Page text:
‘The Good Wife’ Campaigns
Political campaigns often follow a predictable path:
- Candidates announce that they will focus on positive ideas.
- Soon after, they bring out the attack ads.
Even though political researchers advise negative campaigning, Alicia Florrick, The Good Wife, wants to avoid mudslinging. But she feels guarded when Frank Prady contacts her for a commitment to run a positive campaign; he asserts an agreement between two candidates is more solid than promises in the media.
One week later, Frank has broken his promise. Alicia challenges Frank and he pleads innocence, but then expresses reluctance to retract his message. Alicia’s response is classic, “Ah, are we not friends anymore, Frank?” Will Alicia stoop to his levels and allow her campaign manager to release the negative advertising? Does she have a choice?
Frank—not his real name—assigned me to support a computer application, that he had developed, for 500 users.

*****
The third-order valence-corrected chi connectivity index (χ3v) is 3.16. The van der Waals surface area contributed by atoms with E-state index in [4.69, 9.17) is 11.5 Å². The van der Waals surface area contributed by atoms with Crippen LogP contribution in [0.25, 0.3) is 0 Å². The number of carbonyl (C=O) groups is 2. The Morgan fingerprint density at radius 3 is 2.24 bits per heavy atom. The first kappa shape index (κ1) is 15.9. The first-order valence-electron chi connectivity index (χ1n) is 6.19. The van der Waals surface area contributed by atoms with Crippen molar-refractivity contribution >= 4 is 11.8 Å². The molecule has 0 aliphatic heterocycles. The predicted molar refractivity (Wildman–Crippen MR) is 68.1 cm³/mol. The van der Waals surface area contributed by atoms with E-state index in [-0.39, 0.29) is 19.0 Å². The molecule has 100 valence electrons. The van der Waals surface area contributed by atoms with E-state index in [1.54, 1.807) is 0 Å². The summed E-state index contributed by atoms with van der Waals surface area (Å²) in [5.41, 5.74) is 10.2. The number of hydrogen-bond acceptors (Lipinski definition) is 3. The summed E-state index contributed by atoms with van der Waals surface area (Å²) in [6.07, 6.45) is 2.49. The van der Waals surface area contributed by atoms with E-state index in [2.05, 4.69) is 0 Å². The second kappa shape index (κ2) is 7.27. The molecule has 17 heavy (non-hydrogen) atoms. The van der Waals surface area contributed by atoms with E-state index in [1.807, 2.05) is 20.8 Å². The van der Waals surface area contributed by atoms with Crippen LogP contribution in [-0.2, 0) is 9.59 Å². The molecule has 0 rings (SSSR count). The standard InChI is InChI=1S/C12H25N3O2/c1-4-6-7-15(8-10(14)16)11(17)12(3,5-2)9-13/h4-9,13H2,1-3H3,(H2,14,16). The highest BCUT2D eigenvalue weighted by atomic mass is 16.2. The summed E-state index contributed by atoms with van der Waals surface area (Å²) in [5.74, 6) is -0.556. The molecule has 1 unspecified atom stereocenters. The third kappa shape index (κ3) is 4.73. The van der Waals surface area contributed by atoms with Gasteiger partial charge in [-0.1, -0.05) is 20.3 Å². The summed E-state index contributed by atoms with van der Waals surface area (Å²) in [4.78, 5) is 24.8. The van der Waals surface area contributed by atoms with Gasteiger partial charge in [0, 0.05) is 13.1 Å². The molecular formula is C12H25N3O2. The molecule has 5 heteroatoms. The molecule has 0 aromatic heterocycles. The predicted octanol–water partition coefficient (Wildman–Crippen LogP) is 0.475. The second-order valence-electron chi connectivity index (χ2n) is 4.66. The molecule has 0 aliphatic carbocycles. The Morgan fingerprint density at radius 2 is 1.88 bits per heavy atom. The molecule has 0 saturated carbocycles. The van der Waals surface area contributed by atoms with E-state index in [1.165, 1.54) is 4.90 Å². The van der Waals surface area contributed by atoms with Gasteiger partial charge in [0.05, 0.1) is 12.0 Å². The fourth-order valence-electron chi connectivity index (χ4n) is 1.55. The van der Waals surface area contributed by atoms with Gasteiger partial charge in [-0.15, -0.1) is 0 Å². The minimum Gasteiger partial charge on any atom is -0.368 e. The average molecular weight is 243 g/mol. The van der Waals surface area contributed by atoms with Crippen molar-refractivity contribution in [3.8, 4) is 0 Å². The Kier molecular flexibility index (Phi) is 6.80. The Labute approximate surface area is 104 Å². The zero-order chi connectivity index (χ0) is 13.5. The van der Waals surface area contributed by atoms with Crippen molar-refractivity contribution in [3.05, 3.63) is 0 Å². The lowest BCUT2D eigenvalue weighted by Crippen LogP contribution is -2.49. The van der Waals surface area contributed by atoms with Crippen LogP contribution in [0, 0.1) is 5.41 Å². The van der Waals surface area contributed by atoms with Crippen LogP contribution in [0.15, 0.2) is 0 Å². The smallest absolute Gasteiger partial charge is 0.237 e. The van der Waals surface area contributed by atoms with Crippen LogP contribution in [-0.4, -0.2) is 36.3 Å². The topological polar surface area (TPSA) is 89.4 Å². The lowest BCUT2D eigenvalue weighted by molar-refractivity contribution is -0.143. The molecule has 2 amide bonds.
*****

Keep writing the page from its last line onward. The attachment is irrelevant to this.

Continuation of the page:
- I could not work with the application.
- He was too busy to help.
- He repeatedly declared that I was too stupid for the job.
- Months later, another developer demonstrated that the application was completely broken.
- Frank refused to acknowledge his mistake.
I might have easily repeated Alicia’s question, “Ah, are we not friends anymore, Frank?”
Frank continued to spread malicious gossip about me for more than a year, until he finally left the organization. At one point, a manager coached me to fight back by spreading factual gossip about Frank. I hated everything about that fight for my livelihood and am relieved that British Columbia has implemented Anti-Bullying Legislation. I’ll never know why Frank did what he did, but I am certain that neither of us won.
This story happened a long time ago. I went on to celebrate many successes with that organization and I eventually left because I was ready to pursue my own interests. I hope that Frank is well.
Have you ever felt forced to respond to gossip? What happened? Would you change your response now?